I got the newest (Sept. 2012) Knitscene yesterday. Had to run to the Mart of Wal for a couple things, was feeling really meh and sad for some reason, so I thought: I'll either buy another blindbag pony or two, or check the magazines. I was really HOPING they had some ponies, and really REALLY hoping for the second or third "waves" (which are supposedly available here now, though I haven't seen them. Supposedly one of the newer waves have a Big Macintosh figure, and I really, really want a Big Mac, he's another non-Mane-6 pony who has really grown on me). But no ponies at all. Just a sad empty Wave 1 box.
But they did have the new Knitscene. Which helped a little.
I liked Lisa Shroyer's introduction in this one: "We've been waiting. We've been waiting for the fall knitting. We've been waiting through spring's slow ascent, through the edges of summer, he heat rolling in....Maybe we wax too poetic about fall, we knitters."
But yes. I GET that. I understand that. ("I know that feel, sis").
I'm beginning to feel "meh" about summer. Tired and worn and sick of the heat. And ready for it to be fall - to be cool enough to wear my wool socks again, to be able to find new-crop apples that haven't been jetted in from Australia or some ridiculous distance, to have some variation in the weather. (Though I must admit that this past week we DID get some rain, which was greatly appreciated.)
And really, my love of and longing for fall doesn't have THAT much to do with being able to pull out the woolies again - I've always loved fall, always felt on some level that the first cool day of fall, rather than January 1, should symbolize the start of a new year. Loved back-to-school, even when I was a kid going back to school. Loved the idea of harvest, and pumpkins, and apple cider. Loved for it to be cool enough for soup to seem like a good idea again.
And Ms. Shroyer's introduction reminded me of an essay in KnitLit (Too) by Betty Christiansen:
"The winter I moved from New York to Minnesota, I armed myself for a cold and colorless stretch with loads of colored wool....I knew what to expect: long days of dormancy, with tired, empty light. The predominant color ouside would be white or (more often in recent years) gray-brown."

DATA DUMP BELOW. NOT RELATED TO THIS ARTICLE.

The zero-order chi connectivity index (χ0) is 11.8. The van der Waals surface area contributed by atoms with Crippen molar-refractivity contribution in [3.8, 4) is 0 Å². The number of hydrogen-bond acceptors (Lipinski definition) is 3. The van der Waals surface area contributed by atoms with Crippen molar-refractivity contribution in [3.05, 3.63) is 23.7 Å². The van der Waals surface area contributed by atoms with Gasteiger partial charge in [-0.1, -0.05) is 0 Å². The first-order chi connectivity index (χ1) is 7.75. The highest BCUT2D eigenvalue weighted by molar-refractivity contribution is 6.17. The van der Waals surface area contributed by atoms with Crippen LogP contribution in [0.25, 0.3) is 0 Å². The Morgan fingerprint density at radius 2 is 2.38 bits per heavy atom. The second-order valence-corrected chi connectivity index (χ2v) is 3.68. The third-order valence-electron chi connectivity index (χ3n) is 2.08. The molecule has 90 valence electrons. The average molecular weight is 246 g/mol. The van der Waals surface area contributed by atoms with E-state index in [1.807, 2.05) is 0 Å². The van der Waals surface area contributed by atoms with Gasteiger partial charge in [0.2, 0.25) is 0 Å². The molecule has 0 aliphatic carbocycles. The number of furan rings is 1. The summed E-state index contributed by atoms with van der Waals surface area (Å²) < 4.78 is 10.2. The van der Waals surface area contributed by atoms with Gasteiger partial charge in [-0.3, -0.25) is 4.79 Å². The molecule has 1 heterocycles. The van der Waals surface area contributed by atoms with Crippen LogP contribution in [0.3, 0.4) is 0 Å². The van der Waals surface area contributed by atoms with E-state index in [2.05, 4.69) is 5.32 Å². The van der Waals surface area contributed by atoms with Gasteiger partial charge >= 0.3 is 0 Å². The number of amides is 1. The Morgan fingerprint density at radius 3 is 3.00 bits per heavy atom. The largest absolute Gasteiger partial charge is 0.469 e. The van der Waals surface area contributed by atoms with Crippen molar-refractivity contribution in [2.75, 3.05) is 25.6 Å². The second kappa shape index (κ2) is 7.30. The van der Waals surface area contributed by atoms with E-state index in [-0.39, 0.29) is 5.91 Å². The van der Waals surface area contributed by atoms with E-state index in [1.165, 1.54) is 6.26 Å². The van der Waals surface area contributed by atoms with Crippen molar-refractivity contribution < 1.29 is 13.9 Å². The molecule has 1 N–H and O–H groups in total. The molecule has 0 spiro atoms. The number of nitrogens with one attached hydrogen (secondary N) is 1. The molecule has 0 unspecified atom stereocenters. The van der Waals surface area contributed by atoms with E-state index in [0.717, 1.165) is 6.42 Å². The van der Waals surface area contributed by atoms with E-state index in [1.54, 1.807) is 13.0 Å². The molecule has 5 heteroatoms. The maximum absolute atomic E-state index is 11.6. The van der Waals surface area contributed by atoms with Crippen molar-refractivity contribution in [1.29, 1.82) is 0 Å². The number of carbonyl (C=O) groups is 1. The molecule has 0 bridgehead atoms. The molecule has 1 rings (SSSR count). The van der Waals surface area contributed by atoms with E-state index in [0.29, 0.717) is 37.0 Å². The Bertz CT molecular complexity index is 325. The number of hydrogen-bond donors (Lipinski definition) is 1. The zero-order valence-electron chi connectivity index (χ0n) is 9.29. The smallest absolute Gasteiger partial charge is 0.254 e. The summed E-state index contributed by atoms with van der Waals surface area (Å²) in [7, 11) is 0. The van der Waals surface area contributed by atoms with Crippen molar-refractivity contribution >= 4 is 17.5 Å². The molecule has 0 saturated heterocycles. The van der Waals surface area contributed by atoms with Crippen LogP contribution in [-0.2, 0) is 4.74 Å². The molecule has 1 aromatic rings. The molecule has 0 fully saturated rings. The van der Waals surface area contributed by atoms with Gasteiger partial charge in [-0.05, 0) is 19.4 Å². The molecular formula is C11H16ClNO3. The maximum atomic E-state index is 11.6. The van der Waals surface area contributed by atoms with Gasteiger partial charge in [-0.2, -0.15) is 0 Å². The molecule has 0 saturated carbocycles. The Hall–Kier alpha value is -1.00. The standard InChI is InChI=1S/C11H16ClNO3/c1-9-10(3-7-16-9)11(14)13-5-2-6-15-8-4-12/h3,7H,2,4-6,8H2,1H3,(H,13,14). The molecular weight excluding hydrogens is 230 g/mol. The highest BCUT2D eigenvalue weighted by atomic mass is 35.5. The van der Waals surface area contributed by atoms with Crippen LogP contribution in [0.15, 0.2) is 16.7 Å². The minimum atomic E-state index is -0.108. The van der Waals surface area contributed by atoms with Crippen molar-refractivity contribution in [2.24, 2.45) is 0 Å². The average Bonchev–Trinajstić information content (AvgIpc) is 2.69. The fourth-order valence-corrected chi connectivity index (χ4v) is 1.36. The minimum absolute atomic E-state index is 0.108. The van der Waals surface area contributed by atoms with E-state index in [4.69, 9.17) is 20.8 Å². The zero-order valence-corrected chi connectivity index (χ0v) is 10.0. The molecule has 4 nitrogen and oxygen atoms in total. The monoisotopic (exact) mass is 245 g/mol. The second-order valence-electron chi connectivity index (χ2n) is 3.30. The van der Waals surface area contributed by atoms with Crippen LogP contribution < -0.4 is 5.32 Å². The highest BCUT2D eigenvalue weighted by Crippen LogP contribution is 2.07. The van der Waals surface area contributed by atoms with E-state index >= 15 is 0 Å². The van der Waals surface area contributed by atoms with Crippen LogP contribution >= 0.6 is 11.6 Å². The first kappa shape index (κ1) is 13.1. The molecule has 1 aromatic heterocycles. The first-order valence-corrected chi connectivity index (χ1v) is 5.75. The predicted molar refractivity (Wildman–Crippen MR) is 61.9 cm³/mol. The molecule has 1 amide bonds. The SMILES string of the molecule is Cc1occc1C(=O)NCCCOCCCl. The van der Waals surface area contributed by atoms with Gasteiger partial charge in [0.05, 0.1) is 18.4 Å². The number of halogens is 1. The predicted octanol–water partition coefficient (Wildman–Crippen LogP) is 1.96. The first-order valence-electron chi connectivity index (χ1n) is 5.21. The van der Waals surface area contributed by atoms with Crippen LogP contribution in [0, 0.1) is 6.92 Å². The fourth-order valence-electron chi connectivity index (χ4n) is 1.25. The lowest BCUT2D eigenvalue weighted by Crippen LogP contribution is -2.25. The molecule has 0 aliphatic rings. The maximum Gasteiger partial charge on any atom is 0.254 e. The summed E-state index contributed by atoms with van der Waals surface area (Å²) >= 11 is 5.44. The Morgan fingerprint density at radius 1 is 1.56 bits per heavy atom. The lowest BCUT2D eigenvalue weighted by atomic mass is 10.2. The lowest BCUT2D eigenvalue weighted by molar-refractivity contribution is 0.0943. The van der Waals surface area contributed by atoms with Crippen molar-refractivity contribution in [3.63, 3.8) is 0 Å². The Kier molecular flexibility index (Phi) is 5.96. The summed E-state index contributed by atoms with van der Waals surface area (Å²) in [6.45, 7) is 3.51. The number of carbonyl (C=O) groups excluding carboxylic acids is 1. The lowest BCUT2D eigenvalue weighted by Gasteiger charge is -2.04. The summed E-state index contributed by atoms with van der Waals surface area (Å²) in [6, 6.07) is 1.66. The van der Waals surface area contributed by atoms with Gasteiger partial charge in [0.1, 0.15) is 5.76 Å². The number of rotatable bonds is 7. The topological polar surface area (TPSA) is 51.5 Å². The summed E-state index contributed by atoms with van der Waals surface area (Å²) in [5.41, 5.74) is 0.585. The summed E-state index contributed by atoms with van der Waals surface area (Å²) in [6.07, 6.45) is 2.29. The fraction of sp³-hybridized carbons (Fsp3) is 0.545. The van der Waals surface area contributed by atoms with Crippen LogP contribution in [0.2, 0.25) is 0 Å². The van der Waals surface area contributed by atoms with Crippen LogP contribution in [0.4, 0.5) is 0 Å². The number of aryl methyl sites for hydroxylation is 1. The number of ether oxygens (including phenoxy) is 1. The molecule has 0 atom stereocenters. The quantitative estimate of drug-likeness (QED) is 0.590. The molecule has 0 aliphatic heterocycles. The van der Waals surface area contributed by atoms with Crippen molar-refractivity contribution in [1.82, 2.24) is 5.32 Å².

A Minnesota winter shares more aspects with a southern Oklahoma summer than you might think. For extended periods of time, going outside for any longer than you must is undesirable. In fact, in both Minnesota winters and Oklahoma summers, you could probably very likely die of "exposure" if you had to stay out in the elements too long. (Well, "heat stroke" rather than "exposure" in Oklahoma, I guess).
And the colorlessness. While we've had it marginally better this year, most years we don't get summer rain. Everything dries up (unless you water, and some years you're not permitted to do that). The vegetation dries up and turns a bleached tan, especially on the roadsides. And I find myself longing for "cooler" colors - dark blues, soft grays, gray-greens - WINTER colors. (I don't think it's coincidental that one of the yarns I was drawn to buy in my last order has a color name of "Winter Twilight" - dark blues with hints of purple). In her essay, Christiansen writes about how she seeks out color - either yarn or quilt fabric - as a balm to her soul in the winter. I think I do something similar in the summer. In fact, I notice that I tend to long for colors a "season ahead" - I start thinking about fall colors, golds and oranges and greens, in the early summer, and then as summer wears on - the chilly colors of winter appeal to me. (And in winter, especially in gray rainy years, I find myself seeking out pale pinks and baby-leaf greens).